Wednesday, October 17, 2012

Get Religion out of Politics: Part II

            Those who argue that the “Founders” were religious, and that, therefore, religion should be a part of politics today, are wrong on two counts and correct on none. (See for example, Jeff Jacoby’s “Faith enriches politics, on both sides,” The Boston Globe, Page K9, Sept. 9, 2012). First, many of the founders were not particularly religious. Second, and more importantly, the Founders wrote into the U.S. Constitution clear instructions to keep religion out of politics.
As I stated in Part I, beliefs in God should be personal, not political.  Far from enriching politics, appeals to God are barriers to compromise, nationally and internationally. Such appeals are also disrespectful of those who are atheists or agnostics, as well as disrespectful of those whose beliefs in God do not fit traditional views. (Read Dialogues on God: Three Views, for further discussion of this point.)
            In deciding how we should approach this issue today, it does not matter what the individual Founders’ faiths were, any more than it matters today what the Founders thought about slavery. Are we going to say that, since some of the Founders had slaves, that it is OK to have slaves today? Thus, appeals to the Founders’ faiths is not relevant.
But we would also be wrong to accept the commonly stated view that the Founders were strongly religious people. Some of them, at least, kept their religious beliefs to themselves, so we do not know how religious they were, if at all. Historians are still not clear what religious beliefs George Washington and Thomas Jefferson actually held. There seems to be no record of George Washington ever mentioning the name of Jesus, and his references to God were not easy to find or interpret. Thomas Jefferson may have been a deist, one who believes that God set the world in motion and kept out of it thereafter. This is not the kind of God who would bless America. The point is that this uncertainty about their religious beliefs, or lack thereof, means that they did not make it a public matter. (See “The faith (and doubts) of our fathers,” The Economist, Dec. 17, 2011.)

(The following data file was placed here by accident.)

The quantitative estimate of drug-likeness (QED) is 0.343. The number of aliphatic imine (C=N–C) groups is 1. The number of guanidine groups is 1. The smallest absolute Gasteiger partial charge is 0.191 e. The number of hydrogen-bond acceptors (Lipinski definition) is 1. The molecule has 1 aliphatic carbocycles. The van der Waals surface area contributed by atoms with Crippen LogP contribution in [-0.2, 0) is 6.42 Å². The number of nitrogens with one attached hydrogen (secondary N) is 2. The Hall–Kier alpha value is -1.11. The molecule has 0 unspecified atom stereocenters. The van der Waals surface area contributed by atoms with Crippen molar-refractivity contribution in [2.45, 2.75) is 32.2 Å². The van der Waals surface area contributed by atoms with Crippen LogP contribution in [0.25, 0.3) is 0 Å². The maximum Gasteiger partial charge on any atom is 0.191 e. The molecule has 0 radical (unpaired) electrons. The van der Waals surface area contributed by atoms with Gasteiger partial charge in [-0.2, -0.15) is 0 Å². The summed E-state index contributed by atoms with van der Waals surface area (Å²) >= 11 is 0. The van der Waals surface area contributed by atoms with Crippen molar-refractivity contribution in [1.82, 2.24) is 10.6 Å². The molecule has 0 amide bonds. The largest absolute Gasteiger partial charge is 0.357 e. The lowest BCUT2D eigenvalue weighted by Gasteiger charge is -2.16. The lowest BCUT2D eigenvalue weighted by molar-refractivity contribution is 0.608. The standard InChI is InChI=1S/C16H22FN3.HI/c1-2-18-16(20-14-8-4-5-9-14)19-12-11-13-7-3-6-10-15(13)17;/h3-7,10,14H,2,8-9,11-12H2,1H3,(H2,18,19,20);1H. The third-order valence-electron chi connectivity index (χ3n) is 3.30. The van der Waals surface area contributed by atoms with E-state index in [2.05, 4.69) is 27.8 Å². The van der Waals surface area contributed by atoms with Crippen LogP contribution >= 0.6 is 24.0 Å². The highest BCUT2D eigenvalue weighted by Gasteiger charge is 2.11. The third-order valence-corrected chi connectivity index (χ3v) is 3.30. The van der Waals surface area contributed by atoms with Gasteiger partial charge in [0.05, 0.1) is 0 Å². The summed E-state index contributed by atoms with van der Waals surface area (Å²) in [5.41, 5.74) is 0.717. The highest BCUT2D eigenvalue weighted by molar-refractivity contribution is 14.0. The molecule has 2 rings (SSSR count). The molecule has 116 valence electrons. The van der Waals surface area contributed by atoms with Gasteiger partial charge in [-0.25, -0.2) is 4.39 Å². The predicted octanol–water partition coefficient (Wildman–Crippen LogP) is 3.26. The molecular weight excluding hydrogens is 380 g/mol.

More important than the different faiths, or lack thereof, of particular Founders are the words in the U.S. Constitution that they agreed upon. The First Amendment states, “Congress shall make no law respecting an establishment of religion.” Article VI states, “no religious test shall ever be required as a qualification to any office or public trust under the United States.” These statements establish the separation of government and religion. They do not support the view that “faith enriches politics.” Instead, they support the view that religion and politics should not mix. “No religious test” means that belief in God, or in any particular view of God, is not a prerequisite for public office.
            In spite of the clear separation of government from religion that is supported by the U.S. Constitution, successful efforts to put religion back into politics have been going on for decades. The words “under God” were put in the Pledge of Allegiance in 1954. The words “In God We Trust” became the national motto and were added to the currency in 1956. Every presidential speech today ends with “God bless America.” President G. W. Bush went further. By frequently adding the words, “and continue to bless America,” he changed the meaning of “God bless America” from a desire that God bless America (which nonetheless assumes the existence of a particular kind of God) into an historical assertion that God in fact does bless America. With those words (along with others), he completed the identification of America with God. For decades, beginning even prior to the 1950’s, we have been increasingly headed in the wrong direction and continue on the same dangerous path.
Bringing faith into politics is contrary to the values underlying democracy. When we identify our political views with God, we are doing nothing more that asserting, “We are right!” This assertion generally implies that those who have other views are wrong. God is with us, not them. There is no need to think about it. Facts are irrelevant. Bringing God into politics is the means by which we disrespect those with differing views. (Read Chapter 4 of How We Are Our Enemy—And How to Stop for further examination of this point, with an historical and ethical perspective.)
            If we get God out of politics and stop identifying God with America, we will become more open-minded, more thoughtful, and give greater consideration to opposing points of view. It will help replace belligerence--the kind that led to the invasion of Iraq--with peaceful negotiation of agreements. Identifying God with America is a rejection of the very values that underlie democracy, the values that assert the equality of all people regardless of their religious beliefs.


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